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FIG 9-4 A, Posterior limit of the dentition. B, Pretreatment cephalogram. C, 6-month progress cephalogram. D and E, Comparison of pretreatment (D) and posttreatment (E) cephalograms. F and G, Pretreatment facial photos. H and I, Posttreatment facial photographs.


A lateral limit of the dentition exists (Fig. 9-5, A). If the teeth are moved buccally into the masseter and buccinator muscles, relapse is likely to result over the long term. This fact has been repeatedly reported in the scientific literature.16 Most unstable of all lateral expansion is mandibular canine expansion. The mandibular casts (Fig. 9-5, B-C) of a patient who was treated as a teenager with extraction—but with mandibular canine expansion—graphically illustrate this concept of the lateral limit of the dentition. The relapse shown in Fig. 9-5, D, is to be expected if mandibular canines are expanded.


FIG 9-5 A, Lateral limit of the dentition. B, Pretreatment cast. C, Posttreatment cast.D, “Relapse” cast.


A vertical limit of the dentition exists (Fig. 9-6, A). Vertical expansion is harmful to facial balance and harmony in the sagittal plane except in deep bite situations.17 To allow the maxillary and mandibular molars to extrude during treatment—in the moderate to high mandibular plane angle skeletal pattern—can lead to a “stretched” unaesthetic face. The pretreatment/posttreatment superimpositions of a patient (Fig. 9-6, B) and the patient’s pretreatment/posttreatment facial photographs (Fig. 9-6, C-F) illustrate the point.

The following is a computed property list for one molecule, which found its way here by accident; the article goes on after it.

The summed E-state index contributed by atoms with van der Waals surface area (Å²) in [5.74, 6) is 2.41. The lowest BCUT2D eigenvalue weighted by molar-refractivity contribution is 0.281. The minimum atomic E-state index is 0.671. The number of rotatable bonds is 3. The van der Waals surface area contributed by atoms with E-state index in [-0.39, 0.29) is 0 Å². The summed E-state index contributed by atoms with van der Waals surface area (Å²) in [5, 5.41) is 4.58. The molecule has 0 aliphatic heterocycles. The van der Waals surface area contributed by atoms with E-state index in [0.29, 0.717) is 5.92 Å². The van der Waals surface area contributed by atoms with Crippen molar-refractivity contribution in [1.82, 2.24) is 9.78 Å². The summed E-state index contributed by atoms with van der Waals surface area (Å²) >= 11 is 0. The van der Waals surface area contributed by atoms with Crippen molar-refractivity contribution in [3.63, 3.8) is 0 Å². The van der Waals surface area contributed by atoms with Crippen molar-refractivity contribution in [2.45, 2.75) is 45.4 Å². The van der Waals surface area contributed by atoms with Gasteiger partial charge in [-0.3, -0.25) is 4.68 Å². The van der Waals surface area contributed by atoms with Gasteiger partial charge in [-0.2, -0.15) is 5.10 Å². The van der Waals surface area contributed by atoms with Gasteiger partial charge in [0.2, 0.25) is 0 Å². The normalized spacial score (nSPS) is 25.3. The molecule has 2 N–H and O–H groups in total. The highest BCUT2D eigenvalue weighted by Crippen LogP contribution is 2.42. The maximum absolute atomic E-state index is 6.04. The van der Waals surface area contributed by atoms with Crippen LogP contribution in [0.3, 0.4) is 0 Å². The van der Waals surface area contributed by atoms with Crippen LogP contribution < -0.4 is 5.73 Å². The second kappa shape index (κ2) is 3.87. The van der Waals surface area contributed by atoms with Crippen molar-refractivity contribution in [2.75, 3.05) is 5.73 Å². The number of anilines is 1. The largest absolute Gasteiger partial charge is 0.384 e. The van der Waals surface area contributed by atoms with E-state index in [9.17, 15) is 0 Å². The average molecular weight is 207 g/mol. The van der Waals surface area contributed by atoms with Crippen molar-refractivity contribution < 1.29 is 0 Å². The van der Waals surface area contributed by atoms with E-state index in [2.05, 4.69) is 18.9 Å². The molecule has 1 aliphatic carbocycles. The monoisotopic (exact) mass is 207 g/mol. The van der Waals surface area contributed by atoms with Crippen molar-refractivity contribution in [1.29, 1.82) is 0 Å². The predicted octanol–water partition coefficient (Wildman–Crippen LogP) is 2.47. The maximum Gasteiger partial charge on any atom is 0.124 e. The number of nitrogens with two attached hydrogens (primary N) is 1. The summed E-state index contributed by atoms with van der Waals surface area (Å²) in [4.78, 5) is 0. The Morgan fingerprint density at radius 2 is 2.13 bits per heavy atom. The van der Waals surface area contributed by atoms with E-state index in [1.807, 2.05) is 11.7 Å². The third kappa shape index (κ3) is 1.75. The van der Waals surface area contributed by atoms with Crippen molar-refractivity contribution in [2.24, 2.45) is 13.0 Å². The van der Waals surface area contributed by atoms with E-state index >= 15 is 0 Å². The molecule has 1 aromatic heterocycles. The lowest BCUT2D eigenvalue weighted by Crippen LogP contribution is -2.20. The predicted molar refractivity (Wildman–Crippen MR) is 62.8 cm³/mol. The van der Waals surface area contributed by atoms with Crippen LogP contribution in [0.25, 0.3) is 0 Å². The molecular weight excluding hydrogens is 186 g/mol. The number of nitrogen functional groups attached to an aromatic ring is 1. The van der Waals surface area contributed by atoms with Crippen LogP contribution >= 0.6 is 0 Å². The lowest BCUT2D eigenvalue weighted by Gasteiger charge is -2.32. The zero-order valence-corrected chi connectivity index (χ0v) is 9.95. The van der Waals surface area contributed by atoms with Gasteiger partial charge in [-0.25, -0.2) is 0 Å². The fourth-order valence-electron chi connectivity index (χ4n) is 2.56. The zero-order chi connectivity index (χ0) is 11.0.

FIG 9-6 A, Vertical limit of the dentition. B, Superimposition tracing. C and D, Pretreatment facial photographs. E and F, Posttreatment facial photographs.


In summary, orthodontists must recognize the limitations of the dental environment and plan treatment to conform to these dimensions when normal muscle balance exists.

5 Is there a way to “simplify” the treatment planning process by analyzing the malocclusion in “components”?

One way to analyze the malocclusion in a systematic manner is to examine a patient’s problem by studying:

The face
The skeletal pattern
The teeth

By looking at each of these three separate yet related entities, the clinician can compile information that will be invaluable to the formation of a treatment plan.14,18


6 What should be considered when a face is evaluated?